You can’t deny that the technology sector is fast-paced. It’s ever-changing as new fads, trends, devices, and applications come and go. Today, it’s cloud computing. A few years ago, it was wearable devices. And who can forget the hype surrounding B2B stocks during the dotcom days?
But as these trends shifted, so too have the various tech stocks. The sector is littered with former leaders that have now turned into losers.
Not all former high-flying tech stocks are worthy of the dust bin, though.
In fact, there are plenty of decidedly old-school technology firms that are still making plenty of profits, cash flows and even dividends for their shareholders.
For investors, these now-forgotten tech stocks could be huge potential values in the making. Sure, they require some patience and a little luck, but the potential rewards are great. All in all, making some room in a portfolio for a few forgotten tech stocks could make a ton of sense.
But which ones actually have the goods to outperform over the long haul? Here are three former high-flying tech stocks that could be big bargains.
The firm is still one of the largest online retailers in the world — with more than 179 million active users and an average of over 1.9 billion listings on its site at any one time. Meanwhile, as a third-party listing service, EBAY features some pretty high margins and cash flows when it comes to people actually making a purchase on the site.
And it turns out, the firm has some tricks up its sleeve to get its former mojo going.
After eBay jettisoned PayPal (NASDAQ:PYPL), growth at the firm slowed to a trickle. In order to get that growth back, the firm is starting to copy a playbook that has helped both AMZN and WMT: sponsored ads and promoted listings.
EBAY charges sellers a fee in order to boost the prevalence of their products and quicken the pace of a sale. The beauty is that EBAY will still get the standard commission fees when the item does sell.
These promoted ads are starting to work wonders. During the first quarter, eBay managed to generate more than $65 million in extra revenues from them. Better still, this only improves the firm’s margins. Adding in moves to refresh and simplify the buying experience, eBay is back on track to post some significant gains this year.
Despite the potential, new dividend, and increased estimates, EBAY stock trades at a forward P/E of 13. When it comes to tech stocks, eBay should not be forgotten.
A strange thing recently happened at a summer kick-off barbecue I attended. Multiple people were talking deals that they had scored on Groupon (NASDAQ:GRPN).
About a decade ago, the deal-making site became a huge fad as it promoted its voucher system for local restaurants, goods, and various services. You could pay a low cost to save as much as 80% on dinner, a movie, and even dog grooming services. These days, GRPN is moving away from that system and into a potentially more lucrative one for consumers and its bottom line.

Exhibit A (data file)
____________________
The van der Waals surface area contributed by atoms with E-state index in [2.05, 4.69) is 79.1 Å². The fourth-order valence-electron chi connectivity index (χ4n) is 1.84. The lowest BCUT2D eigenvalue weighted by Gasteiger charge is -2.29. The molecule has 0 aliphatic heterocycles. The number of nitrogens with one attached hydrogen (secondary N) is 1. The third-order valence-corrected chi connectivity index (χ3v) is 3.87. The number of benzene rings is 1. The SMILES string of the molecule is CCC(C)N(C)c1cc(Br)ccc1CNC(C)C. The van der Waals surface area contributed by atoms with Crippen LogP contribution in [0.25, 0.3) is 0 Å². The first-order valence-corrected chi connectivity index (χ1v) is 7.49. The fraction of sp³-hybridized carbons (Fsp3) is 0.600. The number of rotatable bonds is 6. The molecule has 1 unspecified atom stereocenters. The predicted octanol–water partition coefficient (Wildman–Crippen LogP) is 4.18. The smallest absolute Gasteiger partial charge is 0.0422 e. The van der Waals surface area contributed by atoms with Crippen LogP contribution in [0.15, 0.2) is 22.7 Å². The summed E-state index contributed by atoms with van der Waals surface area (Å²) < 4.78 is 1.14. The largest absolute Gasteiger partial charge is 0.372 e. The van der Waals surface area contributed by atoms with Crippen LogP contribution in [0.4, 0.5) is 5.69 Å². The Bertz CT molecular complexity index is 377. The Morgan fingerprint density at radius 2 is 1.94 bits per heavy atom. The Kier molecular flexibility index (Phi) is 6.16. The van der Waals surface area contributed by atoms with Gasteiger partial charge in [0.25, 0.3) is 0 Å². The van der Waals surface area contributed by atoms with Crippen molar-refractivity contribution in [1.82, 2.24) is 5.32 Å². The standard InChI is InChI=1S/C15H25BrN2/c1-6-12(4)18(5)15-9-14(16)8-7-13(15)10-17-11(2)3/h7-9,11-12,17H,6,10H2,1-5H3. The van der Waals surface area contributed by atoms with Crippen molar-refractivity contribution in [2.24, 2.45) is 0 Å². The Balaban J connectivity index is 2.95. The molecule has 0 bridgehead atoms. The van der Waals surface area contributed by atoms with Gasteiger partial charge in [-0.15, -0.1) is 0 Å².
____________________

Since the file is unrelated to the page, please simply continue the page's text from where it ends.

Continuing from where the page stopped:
Groupon now offers what’s called card-linked deals. Instead of buying a voucher for a service later on, consumers are able to link a credit card to the account and then get cash back after they buy a good or service advertised on the platform. The benefit is that customers don’t pay until the point of service and can use deals an unlimited number of times.
At the same time, it has revamped its voucher-based products by adding appointments for certain services and experience segments. These two moves are designed to create a more seamless interaction between customers and businesses. Moreover, it’s designed to make using GRPN a habit. The tech stock just sits back and collects the fees.
And while it’s easy to write GRPN off as a former fad, the firm continues to be free cash flow positive, have a huge $1 billion in cash on its balance sheet, and see improving results. In the end, Groupon may be a former high-flyer, but today, investors are getting a huge sale on the discount provider.
Dell Technologies (DELL)
Dude, you’re getting a Dell … again. However, these days Dell Technologies (NASDAQ:DELL) is a far better and perhaps more important tech stock than it was during the go-go dotcom days.
The story of how DELL got here is perhaps a bit convoluted. The PC maker was public throughout the internet boom and was taken private by founder Michael Dell and Silver Lake Partners. During that time, the firm made a big splash when it bought enterprise software specialist EMC Corporation, which also included a stake in VMware (NASDAQ:VMW). This led to a tracking stock covering Dell’s VMW holding.
Which brings us to today. Dell decided to roll-up that tracking stock and once again IPO as its former ticker DELL.
And while it may have fallen out of the public eye in the five or so years it wasn’t openly traded, DELL has become a monster of an integrated tech stock. The PC and server business is still there — which is booming thanks to rising data center demand. Meanwhile, the firm is a leader in cloud computing and virtualization software, cybersecurity via RSA as well as various infrastructure-as-a-service (IaaS) products. Today’s DELL is looking like a real contender among leading tech stocks. That fact has shown up in its first-quarter results. First quarter revenue clocked in at $21.9 billion — an increase of 3%.
In the end, Dell may be a blast from the past. But this is one forgotten tech stock ready to rewrite its future.
At the time of writing, Aaron Levitt held a long position in AMZN.